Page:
CCIC recognises that certain cities and regions concentrate more resources than others, thus resulting in an unequal distribution of opportunities from one region to another. In addition to that, there are perhaps factors (within the institutional environment, in the organisation, due to politics or economic constraints, etc.), which, perhaps not by design, hinder the diffusion of innovation, or the very transformation of new ideas into reality. Such factors and contingencies need also to be accounted for, as they may represent suitable candidates for policy or managerial attention. Deeper inquiry into such hindrances may also uncover obstacles to knowledge transfer, and might further improve the local authority’s capacity to interact with stakeholders (such as in the industry, SMEs or civil society).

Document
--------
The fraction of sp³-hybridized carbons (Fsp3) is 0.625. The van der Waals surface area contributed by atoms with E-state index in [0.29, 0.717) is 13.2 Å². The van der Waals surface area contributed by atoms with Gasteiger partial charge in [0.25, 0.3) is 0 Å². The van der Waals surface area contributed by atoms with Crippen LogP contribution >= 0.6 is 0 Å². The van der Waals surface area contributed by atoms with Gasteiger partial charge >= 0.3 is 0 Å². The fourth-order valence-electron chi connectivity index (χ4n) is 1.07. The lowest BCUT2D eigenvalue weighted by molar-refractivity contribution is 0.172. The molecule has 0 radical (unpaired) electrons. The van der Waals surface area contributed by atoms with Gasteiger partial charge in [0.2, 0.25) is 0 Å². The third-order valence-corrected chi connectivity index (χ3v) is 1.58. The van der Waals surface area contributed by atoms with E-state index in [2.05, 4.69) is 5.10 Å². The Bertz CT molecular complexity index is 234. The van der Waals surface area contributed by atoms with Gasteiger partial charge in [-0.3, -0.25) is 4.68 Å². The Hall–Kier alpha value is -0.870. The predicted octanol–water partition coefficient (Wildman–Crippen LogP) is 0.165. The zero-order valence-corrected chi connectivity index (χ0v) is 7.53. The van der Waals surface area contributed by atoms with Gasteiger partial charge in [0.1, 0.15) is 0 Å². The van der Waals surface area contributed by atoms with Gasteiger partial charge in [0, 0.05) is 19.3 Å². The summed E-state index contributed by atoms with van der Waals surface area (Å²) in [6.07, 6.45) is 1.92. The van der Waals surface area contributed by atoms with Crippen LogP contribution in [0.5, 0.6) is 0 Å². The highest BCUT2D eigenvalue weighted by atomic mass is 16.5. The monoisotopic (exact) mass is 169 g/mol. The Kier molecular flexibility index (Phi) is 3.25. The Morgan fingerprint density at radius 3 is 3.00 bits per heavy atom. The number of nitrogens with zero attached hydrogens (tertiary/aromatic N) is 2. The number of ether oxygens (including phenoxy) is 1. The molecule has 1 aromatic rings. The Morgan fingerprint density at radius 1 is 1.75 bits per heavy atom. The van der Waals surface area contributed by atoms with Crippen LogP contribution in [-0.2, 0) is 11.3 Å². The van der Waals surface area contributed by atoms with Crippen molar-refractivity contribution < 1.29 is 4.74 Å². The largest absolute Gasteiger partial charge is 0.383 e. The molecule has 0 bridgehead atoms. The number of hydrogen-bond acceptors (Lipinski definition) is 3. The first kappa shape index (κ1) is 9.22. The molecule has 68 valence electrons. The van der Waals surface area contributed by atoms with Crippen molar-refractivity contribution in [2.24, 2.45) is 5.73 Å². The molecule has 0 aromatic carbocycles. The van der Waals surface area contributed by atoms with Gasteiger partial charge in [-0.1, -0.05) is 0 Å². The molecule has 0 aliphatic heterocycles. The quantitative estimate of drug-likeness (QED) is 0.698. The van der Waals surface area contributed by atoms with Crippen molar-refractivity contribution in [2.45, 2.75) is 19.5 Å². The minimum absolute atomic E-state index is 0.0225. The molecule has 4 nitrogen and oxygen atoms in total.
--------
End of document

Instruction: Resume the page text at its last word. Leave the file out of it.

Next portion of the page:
In addition, it is also important to analyse thoroughly the national contexts in each country and
to identify if and how country specifics facilitate the persistence of blind-spots. Therefore, this
thematic area is concerned with (1) identifying blind-spots in each region (not in terms of geography, but rather in terms of policy opportunities); (2) elaborating on obstacles to innovation diffusion; (3) outlining policy options for the elimination of diffusion obstacles. Particular attention could be paid to specific systemic innovation that could enable opportunity creation, thus facilitating future (regional) policy development and the elimination of blind-spots.